The Washington State House Judiciary Committee will reportedly be considering two gun control measures during an executive session on Thursday, and Second Amendment activists are already flooding Olympia with messages of opposition.
One of the bills is aimed at licensing and registration of so-called “assault weapons” and “high capacity magazines,” and the other measure would mandate so-called “safe storage” so that guns could not fall into the wrong hands.
The Citizens Committee for the Right to Keep and Bear Arms, National Rifle Association and the National Shooting Sports Foundation have been encouraging Evergreen State gun owners to contact members of the Judiciary Committee in hopes of derailing the bills. NSSF is specifically opposed to the “assault weapons” licensing scheme, HB 1387, while NRA and CCRKBA are opposed to both bills. The storage legislation is HB 1122.
CCRKBA warned in an alert to its members that HB 1387 “turns a right into a government-regulated privilege.”
“The legislation echoes earlier California licensing and registration schemes,” the NSSF warned in its alert this week.
The NRA said HB 1387 “would impose an annual registration and licensing system on the most popular and commonly owned semi-automatic firearms sold today by classifying them as ‘assault weapons.’ In addition, it would prohibit the sale and transfer of standard capacity ammunition magazines labeling them as ‘large-capacity magazines.’”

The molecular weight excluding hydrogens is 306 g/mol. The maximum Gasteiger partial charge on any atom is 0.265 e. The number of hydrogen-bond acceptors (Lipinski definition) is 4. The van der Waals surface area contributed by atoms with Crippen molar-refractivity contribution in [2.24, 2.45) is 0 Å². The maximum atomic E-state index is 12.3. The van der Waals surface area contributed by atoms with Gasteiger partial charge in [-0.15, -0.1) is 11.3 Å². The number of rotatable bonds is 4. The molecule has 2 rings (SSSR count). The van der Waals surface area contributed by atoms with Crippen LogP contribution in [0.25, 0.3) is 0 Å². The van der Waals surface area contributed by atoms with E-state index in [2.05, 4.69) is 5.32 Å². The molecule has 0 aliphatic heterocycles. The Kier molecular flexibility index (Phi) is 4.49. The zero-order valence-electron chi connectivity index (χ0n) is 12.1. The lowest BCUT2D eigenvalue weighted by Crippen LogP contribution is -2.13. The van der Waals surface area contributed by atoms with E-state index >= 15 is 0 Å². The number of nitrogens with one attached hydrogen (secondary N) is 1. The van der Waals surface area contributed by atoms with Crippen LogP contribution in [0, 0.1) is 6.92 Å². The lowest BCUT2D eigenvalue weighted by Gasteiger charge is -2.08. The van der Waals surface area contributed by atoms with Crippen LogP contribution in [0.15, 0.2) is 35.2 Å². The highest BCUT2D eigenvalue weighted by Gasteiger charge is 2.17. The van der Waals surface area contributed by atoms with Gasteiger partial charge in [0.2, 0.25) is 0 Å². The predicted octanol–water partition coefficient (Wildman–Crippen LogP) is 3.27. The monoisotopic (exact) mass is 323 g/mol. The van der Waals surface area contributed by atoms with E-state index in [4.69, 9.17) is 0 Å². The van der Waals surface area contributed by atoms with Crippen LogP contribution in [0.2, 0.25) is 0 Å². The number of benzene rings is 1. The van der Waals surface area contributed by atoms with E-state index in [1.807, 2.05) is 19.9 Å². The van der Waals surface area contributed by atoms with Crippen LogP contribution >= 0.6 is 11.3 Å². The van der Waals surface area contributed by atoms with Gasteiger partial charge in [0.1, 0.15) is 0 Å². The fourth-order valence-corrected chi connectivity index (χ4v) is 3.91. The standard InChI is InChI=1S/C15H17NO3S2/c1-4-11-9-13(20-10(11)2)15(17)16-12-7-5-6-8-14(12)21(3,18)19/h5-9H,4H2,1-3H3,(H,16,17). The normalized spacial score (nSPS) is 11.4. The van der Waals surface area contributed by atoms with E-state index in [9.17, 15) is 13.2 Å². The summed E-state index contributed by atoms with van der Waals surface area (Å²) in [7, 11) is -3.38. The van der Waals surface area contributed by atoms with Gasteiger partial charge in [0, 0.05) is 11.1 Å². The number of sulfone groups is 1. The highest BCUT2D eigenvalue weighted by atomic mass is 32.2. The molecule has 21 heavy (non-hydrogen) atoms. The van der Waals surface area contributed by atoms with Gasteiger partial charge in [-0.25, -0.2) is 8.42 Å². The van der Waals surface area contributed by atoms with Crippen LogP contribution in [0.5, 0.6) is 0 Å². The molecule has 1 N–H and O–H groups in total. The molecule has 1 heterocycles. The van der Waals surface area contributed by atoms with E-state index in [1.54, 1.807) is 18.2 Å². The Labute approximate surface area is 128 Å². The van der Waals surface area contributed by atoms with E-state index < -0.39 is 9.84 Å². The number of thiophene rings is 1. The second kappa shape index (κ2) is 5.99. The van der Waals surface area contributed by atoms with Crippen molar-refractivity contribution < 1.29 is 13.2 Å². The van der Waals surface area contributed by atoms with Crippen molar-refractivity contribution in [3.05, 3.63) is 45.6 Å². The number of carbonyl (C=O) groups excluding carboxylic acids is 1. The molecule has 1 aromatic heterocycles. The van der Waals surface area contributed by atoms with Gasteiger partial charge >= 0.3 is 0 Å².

CCRKBA, which is headquartered in Bellevue, Wash., called HB 1122 “attempt to micro-manage every gun owner in the state with a storage mandate that could criminalize anyone who does not comply.”
The NRA said HB 1122 “is vaguely written and could potentially subject law-abiding gun owners to gross misdemeanor penalties, including huge fees and potential imprisonment, if they don’t lock their firearms up and render them useless for any self-defense scenario.”
What happens with these measures is important to gun owners outside of the Evergreen State. Recent history shows that Nevada, Oregon and Maine have followed what happened in Washington with its so-called “universal background check” measure, Initiative 594. Three years ago, with more than $10 million contributed by anti-gun elitists including Michael Bloomberg, Bill Gates, Nick Hanauer, and several other wealthy Seattle-area donors, I-594 was passed by a public vote.
The Democrat-controlled Oregon legislature passed a similar law the following year. Last year in Nevada and Maine, similar measures were on the ballots in both states. Nevada’s was passed but Maine voters narrowly rejected their initiative.
Currently, similar legislation is under consideration in New Mexico, where there is no citizen initiative process. The entire New Mexico Sheriff’s Association has come out in opposition to the bill.
The Washington State Legislative Hotline toll-free (in-state) telephone number is 800-562-6000.